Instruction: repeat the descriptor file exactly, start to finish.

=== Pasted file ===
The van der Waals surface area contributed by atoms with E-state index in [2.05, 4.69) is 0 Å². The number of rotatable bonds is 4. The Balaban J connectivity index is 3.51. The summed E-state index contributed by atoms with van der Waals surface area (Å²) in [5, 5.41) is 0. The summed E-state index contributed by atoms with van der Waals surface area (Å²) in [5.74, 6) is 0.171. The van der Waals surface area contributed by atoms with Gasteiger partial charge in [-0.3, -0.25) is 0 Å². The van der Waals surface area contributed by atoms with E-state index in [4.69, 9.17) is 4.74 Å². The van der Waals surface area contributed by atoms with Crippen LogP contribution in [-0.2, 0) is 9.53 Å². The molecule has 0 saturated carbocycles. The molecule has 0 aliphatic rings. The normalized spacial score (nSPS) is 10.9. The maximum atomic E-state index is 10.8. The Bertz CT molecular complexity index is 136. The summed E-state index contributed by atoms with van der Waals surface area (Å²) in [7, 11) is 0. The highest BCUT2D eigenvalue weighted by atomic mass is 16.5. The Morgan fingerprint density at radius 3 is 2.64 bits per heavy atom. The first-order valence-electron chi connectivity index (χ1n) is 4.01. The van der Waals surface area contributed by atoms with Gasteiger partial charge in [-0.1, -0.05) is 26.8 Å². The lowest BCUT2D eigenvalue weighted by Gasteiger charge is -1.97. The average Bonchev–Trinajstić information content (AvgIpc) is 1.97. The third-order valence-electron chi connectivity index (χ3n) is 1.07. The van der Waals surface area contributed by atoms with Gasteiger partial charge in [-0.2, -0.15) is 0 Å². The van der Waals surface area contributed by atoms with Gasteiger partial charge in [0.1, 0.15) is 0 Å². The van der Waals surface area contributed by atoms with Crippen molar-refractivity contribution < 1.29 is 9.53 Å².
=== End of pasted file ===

The van der Waals surface area contributed by atoms with E-state index in [2.05, 4.69) is 0 Å². The number of rotatable bonds is 4. The Balaban J connectivity index is 3.51. The summed E-state index contributed by atoms with van der Waals surface area (Å²) in [5, 5.41) is 0. The summed E-state index contributed by atoms with van der Waals surface area (Å²) in [5.74, 6) is 0.171. The van der Waals surface area contributed by atoms with Gasteiger partial charge in [-0.3, -0.25) is 0 Å². The van der Waals surface area contributed by atoms with E-state index in [4.69, 9.17) is 4.74 Å². The van der Waals surface area contributed by atoms with Crippen LogP contribution in [-0.2, 0) is 9.53 Å². The molecule has 0 saturated carbocycles. The molecule has 0 aliphatic rings. The normalized spacial score (nSPS) is 10.9. The maximum atomic E-state index is 10.8. The Bertz CT molecular complexity index is 136. The summed E-state index contributed by atoms with van der Waals surface area (Å²) in [7, 11) is 0. The highest BCUT2D eigenvalue weighted by atomic mass is 16.5. The Morgan fingerprint density at radius 3 is 2.64 bits per heavy atom. The first-order valence-electron chi connectivity index (χ1n) is 4.01. The van der Waals surface area contributed by atoms with Gasteiger partial charge in [-0.1, -0.05) is 26.8 Å². The lowest BCUT2D eigenvalue weighted by Gasteiger charge is -1.97. The average Bonchev–Trinajstić information content (AvgIpc) is 1.97. The third-order valence-electron chi connectivity index (χ3n) is 1.07. The van der Waals surface area contributed by atoms with Gasteiger partial charge in [-0.2, -0.15) is 0 Å². The van der Waals surface area contributed by atoms with Gasteiger partial charge in [0.1, 0.15) is 0 Å². The van der Waals surface area contributed by atoms with Crippen molar-refractivity contribution < 1.29 is 9.53 Å².